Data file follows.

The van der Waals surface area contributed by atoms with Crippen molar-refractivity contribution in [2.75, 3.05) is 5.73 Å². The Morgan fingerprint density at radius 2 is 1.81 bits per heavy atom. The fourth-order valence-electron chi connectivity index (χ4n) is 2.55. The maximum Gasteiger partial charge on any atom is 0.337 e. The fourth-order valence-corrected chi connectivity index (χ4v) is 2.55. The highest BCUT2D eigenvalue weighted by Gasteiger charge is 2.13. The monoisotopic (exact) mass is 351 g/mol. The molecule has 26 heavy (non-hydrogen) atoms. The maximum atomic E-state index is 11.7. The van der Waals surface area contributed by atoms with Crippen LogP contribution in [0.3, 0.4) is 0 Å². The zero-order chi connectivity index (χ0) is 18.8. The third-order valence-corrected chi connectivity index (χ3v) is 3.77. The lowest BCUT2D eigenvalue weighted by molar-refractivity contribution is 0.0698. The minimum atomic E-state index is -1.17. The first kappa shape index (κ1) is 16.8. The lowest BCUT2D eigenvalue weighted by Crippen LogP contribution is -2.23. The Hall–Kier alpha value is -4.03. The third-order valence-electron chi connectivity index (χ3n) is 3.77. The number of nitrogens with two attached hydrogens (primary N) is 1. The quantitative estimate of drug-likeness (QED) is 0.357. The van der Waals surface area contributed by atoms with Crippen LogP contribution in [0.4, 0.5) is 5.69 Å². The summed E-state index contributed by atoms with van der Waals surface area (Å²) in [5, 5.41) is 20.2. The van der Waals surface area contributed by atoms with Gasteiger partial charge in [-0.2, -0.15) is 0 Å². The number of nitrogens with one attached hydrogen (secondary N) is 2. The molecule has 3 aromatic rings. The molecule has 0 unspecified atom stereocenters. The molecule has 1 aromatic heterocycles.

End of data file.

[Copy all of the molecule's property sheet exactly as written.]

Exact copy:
The van der Waals surface area contributed by atoms with Crippen molar-refractivity contribution in [2.75, 3.05) is 5.73 Å². The Morgan fingerprint density at radius 2 is 1.81 bits per heavy atom. The fourth-order valence-electron chi connectivity index (χ4n) is 2.55. The maximum Gasteiger partial charge on any atom is 0.337 e. The fourth-order valence-corrected chi connectivity index (χ4v) is 2.55. The highest BCUT2D eigenvalue weighted by Gasteiger charge is 2.13. The monoisotopic (exact) mass is 351 g/mol. The molecule has 26 heavy (non-hydrogen) atoms. The maximum atomic E-state index is 11.7. The van der Waals surface area contributed by atoms with Crippen LogP contribution in [0.3, 0.4) is 0 Å². The zero-order chi connectivity index (χ0) is 18.8. The third-order valence-corrected chi connectivity index (χ3v) is 3.77. The lowest BCUT2D eigenvalue weighted by molar-refractivity contribution is 0.0698. The minimum atomic E-state index is -1.17. The first kappa shape index (κ1) is 16.8. The lowest BCUT2D eigenvalue weighted by Crippen LogP contribution is -2.23. The Hall–Kier alpha value is -4.03. The third-order valence-electron chi connectivity index (χ3n) is 3.77. The number of nitrogens with two attached hydrogens (primary N) is 1. The quantitative estimate of drug-likeness (QED) is 0.357. The van der Waals surface area contributed by atoms with Crippen LogP contribution in [0.4, 0.5) is 5.69 Å². The summed E-state index contributed by atoms with van der Waals surface area (Å²) in [5, 5.41) is 20.2. The van der Waals surface area contributed by atoms with Gasteiger partial charge in [-0.2, -0.15) is 0 Å². The number of nitrogens with one attached hydrogen (secondary N) is 2. The molecule has 3 aromatic rings. The molecule has 0 unspecified atom stereocenters. The molecule has 1 aromatic heterocycles.